What Causes Sleep Paralysis?

Per the National Health Service (NHS), sleep paralysis is a state that renders you unable to move or speak when you're waking up or about to fall asleep. During this time, you are conscious, and your eyes may or may not be open, but you are not able to move. Overall, sleep paralysis can be a scary experience.

According to the statistics by Penn State University, around 8% of the general population experiences sleep paralysis. Per the American Academy of Sleep Medicine (AASM), sleep paralysis can affect anyone at any age, but typically, the first episodes begin around the ages of 14 to 17 years.

AASM also reveals that some people may have hallucinations or feel a presence in the room during an episode. If you experience sleep paralysis, you might notice a heavy feeling in your chest, as if something is pushing down on you. But why does sleep paralysis happen to begin with?

Causes of sleep paralysis

Per the Cleveland Clinic, the body naturally becomes paralyzed during the REM stage of the sleep cycle. At this time, the person is more likely to dream. Thus, the body temporarily experiences muscle paralysis to prevent you from acting out your dreams. In the case of sleep paralysis, a person wakes up during this stage and is still unable to move.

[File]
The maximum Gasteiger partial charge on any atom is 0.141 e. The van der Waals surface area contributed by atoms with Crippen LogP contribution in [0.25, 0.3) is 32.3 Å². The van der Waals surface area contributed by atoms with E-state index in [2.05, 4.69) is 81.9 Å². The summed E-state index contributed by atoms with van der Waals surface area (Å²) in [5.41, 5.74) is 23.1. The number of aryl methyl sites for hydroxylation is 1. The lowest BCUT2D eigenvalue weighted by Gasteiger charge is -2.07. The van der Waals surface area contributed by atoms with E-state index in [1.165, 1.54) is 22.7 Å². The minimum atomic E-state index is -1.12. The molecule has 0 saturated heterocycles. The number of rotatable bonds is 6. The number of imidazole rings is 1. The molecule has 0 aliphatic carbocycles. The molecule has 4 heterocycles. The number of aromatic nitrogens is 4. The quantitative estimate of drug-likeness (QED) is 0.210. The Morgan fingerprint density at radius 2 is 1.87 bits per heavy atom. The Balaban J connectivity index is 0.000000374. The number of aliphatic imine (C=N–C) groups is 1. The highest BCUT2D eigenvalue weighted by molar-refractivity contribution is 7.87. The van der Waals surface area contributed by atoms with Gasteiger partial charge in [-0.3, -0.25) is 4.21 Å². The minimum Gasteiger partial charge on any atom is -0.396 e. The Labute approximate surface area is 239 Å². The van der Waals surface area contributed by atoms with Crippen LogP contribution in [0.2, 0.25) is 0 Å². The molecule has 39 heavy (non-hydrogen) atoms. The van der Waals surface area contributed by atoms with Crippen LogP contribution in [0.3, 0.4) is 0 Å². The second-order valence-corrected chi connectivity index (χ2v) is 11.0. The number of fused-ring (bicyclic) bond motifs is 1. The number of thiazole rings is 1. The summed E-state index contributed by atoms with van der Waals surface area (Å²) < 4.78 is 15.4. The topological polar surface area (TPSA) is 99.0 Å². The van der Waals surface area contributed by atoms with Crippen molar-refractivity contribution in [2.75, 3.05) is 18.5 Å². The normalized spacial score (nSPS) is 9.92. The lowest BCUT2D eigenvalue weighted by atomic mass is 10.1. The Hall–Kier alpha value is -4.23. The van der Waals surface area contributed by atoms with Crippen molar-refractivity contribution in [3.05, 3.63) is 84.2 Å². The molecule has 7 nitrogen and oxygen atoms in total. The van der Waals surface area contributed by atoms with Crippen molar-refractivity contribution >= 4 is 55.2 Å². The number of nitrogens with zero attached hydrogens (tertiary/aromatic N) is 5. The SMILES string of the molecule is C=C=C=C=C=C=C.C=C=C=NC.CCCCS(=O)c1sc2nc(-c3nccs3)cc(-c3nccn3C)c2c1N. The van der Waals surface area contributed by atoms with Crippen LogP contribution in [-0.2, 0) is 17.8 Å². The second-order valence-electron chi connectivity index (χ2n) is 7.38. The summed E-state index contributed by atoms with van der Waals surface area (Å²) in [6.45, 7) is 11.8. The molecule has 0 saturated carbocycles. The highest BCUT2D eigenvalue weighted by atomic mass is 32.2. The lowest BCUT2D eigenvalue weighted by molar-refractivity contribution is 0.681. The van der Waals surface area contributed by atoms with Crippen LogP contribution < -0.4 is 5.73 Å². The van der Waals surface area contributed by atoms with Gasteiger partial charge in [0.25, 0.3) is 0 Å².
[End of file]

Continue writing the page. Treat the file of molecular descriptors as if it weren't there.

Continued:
Research shows this condition is more prevalent in students and people with mental disorders, especially panic disorders (via Penn State University). Sleep paralysis is quite common in people (such as students or shift workers) with disrupted sleep, irregular sleep schedules, or poor sleep quality. It is also more common among people who are stressed or use substances (per LiveScience).

Per the NHS, another reason for sleep paralysis may be narcolepsy. This type of sleep disorder causes extreme drowsiness during the day, and as a result, the person falls asleep suddenly (via Mayo Clinic). While falling asleep or waking up, many people with narcolepsy have brief episodes of sleep paralysis which may last for a few minutes. Another potential culprit, according to Cleveland Clinic, is obstructive sleep apnea, which involves interrupted breathing.

Following proper sleep hygiene (such as a regular sleep schedule), only using doctor-approved medications, and treating existing health issues can help manage the condition, suggests AASM.